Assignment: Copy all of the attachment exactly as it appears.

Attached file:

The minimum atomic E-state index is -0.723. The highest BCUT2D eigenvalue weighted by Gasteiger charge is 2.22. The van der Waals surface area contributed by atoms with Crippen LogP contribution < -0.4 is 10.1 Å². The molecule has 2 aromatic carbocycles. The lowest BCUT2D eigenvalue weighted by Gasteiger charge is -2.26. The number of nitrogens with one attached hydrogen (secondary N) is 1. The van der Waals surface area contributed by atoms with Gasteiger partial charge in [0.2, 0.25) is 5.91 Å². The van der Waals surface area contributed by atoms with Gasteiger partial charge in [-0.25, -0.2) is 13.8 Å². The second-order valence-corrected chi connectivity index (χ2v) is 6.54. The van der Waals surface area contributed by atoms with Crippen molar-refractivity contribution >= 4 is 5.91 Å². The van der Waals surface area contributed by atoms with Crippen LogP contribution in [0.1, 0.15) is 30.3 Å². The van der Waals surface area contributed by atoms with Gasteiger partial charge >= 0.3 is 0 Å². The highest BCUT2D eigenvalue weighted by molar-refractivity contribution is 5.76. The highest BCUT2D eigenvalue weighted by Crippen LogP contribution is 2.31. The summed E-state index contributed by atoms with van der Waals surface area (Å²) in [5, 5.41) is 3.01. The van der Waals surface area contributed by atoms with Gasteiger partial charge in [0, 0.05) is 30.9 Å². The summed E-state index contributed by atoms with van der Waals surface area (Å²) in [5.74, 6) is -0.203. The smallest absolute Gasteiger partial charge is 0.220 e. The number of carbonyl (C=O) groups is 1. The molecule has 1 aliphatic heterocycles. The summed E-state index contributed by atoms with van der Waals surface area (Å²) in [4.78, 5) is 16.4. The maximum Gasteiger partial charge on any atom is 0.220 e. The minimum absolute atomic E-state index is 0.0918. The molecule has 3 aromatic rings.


The minimum atomic E-state index is -0.723. The highest BCUT2D eigenvalue weighted by Gasteiger charge is 2.22. The van der Waals surface area contributed by atoms with Crippen LogP contribution < -0.4 is 10.1 Å². The molecule has 2 aromatic carbocycles. The lowest BCUT2D eigenvalue weighted by Gasteiger charge is -2.26. The number of nitrogens with one attached hydrogen (secondary N) is 1. The van der Waals surface area contributed by atoms with Gasteiger partial charge in [0.2, 0.25) is 5.91 Å². The van der Waals surface area contributed by atoms with Gasteiger partial charge in [-0.25, -0.2) is 13.8 Å². The second-order valence-corrected chi connectivity index (χ2v) is 6.54. The van der Waals surface area contributed by atoms with Crippen molar-refractivity contribution >= 4 is 5.91 Å². The van der Waals surface area contributed by atoms with Crippen LogP contribution in [0.1, 0.15) is 30.3 Å². The van der Waals surface area contributed by atoms with Gasteiger partial charge >= 0.3 is 0 Å². The highest BCUT2D eigenvalue weighted by molar-refractivity contribution is 5.76. The highest BCUT2D eigenvalue weighted by Crippen LogP contribution is 2.31. The summed E-state index contributed by atoms with van der Waals surface area (Å²) in [5, 5.41) is 3.01. The van der Waals surface area contributed by atoms with Gasteiger partial charge in [0, 0.05) is 30.9 Å². The summed E-state index contributed by atoms with van der Waals surface area (Å²) in [5.74, 6) is -0.203. The smallest absolute Gasteiger partial charge is 0.220 e. The number of carbonyl (C=O) groups is 1. The molecule has 1 aliphatic heterocycles. The summed E-state index contributed by atoms with van der Waals surface area (Å²) in [4.78, 5) is 16.4. The maximum Gasteiger partial charge on any atom is 0.220 e. The minimum absolute atomic E-state index is 0.0918. The molecule has 3 aromatic rings.